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Corruption steals food from Yemenis as the country nears famine

Day after day, Nabil al-Hakimi, a humanitarian official in Taiz, one of the largest cities in Yemen, went to work and felt he had a "mountain" on his shoulders. Billions of dollars in food and other foreign aid came to his war-torn homeland, but millions of Yemenis still lived one step away from the famine.

Reports of organizational unrest and stolen stolen goods flowed in. Spring and summer from Taiz area – 5,000 rice bags were issued without specifying location. , , 705 food baskets plundered the warehouses of a welfare agency. , , 110 bags of grain looted from trucks trying to make their way through the rugged northern highlands overlooking the city.

Food donations were stolen from the hungry.

Associated Press reviewed documents and interviews with al-Hakimi and other officials and assistants show that thousands of families in Taiz are receiving no international food aid, often confiscated by armed units affiliated with those led by Saudi Arabia US-supported military coalition battles are manned in Yemen.

"The army that is supposed to protect the aid is plundering the aid," al-Hakimi told the AP.

Throughout Yemen, parties and militias on all sides of the conflict have blocked food aid to groups Suspected of disloyalty, he passed them on to front-line combat units or sold them on the black market for profit, public records and confidential documents AP and interviews with more than 70 helpers government officials and average citizens from six different provinces.

The problem of lost and stolen aid is common in Taiz and other areas controlled by the internationally recognized government of Yemen, which is supported by the military coalition led by Saudi Arabia. In areas controlled by the Houthi rebels, the fight against the government's struggle is even more widespread in the nearly four years of the war, which has provoked the world's worst humanitarian crisis.

Some observers in almost all countries have attributed the situation of near-famine land to the blockade of the coalition of ports that control areas controlled by Houthi. AP's investigations have shown that large amounts of food are entering the country, but once they get there, food often does not come to the people who need it most ̵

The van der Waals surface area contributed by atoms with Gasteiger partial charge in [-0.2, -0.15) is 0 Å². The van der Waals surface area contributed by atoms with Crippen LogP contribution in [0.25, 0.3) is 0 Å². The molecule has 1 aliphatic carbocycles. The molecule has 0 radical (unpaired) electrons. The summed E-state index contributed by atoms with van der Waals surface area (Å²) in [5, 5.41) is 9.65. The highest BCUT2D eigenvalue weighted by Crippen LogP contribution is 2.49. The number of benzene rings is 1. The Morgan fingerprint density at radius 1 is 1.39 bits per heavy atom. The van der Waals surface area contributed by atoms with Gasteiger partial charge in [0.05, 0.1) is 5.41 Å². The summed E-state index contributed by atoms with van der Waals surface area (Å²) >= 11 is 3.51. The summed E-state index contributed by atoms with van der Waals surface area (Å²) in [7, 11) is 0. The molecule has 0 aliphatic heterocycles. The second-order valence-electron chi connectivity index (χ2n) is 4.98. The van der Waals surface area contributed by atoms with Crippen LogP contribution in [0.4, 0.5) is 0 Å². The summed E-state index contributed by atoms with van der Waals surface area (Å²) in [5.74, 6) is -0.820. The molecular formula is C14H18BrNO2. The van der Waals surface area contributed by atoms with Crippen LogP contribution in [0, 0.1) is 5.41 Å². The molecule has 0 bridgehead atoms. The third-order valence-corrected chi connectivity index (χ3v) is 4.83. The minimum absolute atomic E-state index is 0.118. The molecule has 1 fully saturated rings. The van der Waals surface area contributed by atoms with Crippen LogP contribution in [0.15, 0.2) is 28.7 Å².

1; and asks whether the United Nations organizations Nations and other major aid agencies can work effectively in Yemen.

Following the release of the AP's Monday poll, the UN's World Food Program called for "an immediate end to the diversion of humanitarian food aid in Yemen." The agency said its own investigation found "evidence that trucks illegally remove food from designated food distribution centers" in areas controlled by the Houthi rebels. There was also evidence that "fraud was committed by at least one local partner organization" affiliated with the Houthis Ministry of Education and responsible for distributing UN food aid.

The statement states that the agency has learned that many people live in Houthi-controlled capital, Sanaa, has not received any food rations to which they are entitled, and that in other areas "starving people have been denied full rations ".

The World Food Program has 5,000 sales outlets across the country targeting 10 million people One month with food baskets says, however, that only 20 percent of supplies can be monitored.

This year, the United Nations, the United States, Saudi Arabia and other countries have provided Yemen with more than $ 4 billion in food, housing, medical and other assistance. This number has grown and is expected to increase in 2019.

Despite the increase in aid, hunger – and in some areas of the country – hunger over famine continued to grow.